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Re: Birds, dinosaurs, and digit 1
Now, this is what I call an elegant post with evolutionary sense. Please
> note that there were
>many theropods with four-fingered hands (ceratosaurians) from which modern
>birds might have descended, eliminating digit I and retaining digits II-IV.
>But the correspondence of phalangial counts >and shapes< in maniraptoran
>dinosaurs to those in _Archaeopteryx_, not to mention the remainder of the
>skeletal anatomy, pretty much nails down the close relationship between those
>two forms and strongly suggests that avian wing digits are I-III. If II-IV in
>modern birds is correct, then _Archaeopteryx_, despite its feathers, is only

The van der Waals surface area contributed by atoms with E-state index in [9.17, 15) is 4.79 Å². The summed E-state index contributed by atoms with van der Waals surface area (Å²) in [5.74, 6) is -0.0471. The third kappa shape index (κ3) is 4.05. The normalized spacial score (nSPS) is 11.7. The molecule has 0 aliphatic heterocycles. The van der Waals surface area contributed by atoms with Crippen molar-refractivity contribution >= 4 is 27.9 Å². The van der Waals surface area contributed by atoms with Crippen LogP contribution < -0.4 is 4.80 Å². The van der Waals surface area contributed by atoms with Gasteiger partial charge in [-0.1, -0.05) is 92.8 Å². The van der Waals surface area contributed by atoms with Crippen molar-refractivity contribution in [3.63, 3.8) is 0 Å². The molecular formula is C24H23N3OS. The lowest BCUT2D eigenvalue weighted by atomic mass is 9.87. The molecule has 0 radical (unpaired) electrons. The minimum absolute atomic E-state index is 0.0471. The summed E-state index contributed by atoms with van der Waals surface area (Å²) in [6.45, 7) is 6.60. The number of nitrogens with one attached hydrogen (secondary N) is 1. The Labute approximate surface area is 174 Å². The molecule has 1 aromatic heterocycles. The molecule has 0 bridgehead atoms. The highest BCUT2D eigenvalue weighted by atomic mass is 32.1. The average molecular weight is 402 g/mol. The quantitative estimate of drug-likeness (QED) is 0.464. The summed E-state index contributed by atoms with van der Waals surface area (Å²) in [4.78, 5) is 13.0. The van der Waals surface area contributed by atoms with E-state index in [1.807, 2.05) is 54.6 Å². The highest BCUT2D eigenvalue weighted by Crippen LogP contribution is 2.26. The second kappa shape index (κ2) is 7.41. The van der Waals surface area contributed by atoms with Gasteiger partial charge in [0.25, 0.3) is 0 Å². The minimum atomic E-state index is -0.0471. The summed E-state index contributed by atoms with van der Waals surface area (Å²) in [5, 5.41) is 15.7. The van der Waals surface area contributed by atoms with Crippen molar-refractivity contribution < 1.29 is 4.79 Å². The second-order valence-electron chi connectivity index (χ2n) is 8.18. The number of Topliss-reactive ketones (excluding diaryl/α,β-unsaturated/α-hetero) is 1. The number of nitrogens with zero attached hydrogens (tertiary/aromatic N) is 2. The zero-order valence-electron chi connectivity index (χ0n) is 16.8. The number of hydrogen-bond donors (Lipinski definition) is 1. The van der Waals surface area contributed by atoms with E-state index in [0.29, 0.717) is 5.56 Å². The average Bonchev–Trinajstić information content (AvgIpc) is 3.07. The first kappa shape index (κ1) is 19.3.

>a distant relative of modern birds and not close to modern-bird ancestry.
>That is, there would have to be at least two distinctly different avian wing
>types in the Mesozoic: those with digits II-IV and those with digits I-III.
>Maybe this difference also correlates with ornithurans (II-IV) and
>enantiornithans (I-III)? Maybe _Protoavis_ (more modern-looking than
>_Archaeopteryx_, according to Chatterjee) represents a primitive ornithuran,
>whereas the commonest Cretaceous birds were all enantiornithan? Lots of
>different ways not to throw the baby out with the bath water.
And I still think they are misinterpreting embryology. But it is
fascinating to think of a multiple, convergent origin of birds from
different types of dinosaurs (or dinosaurs from different kinds of birds,
however you like it). That clearly gives Dinosauria (or Aves) a role that
is somewhat similar to what Homo ergaster or Homo erectus is to the
different kinds of Homo sapiens.
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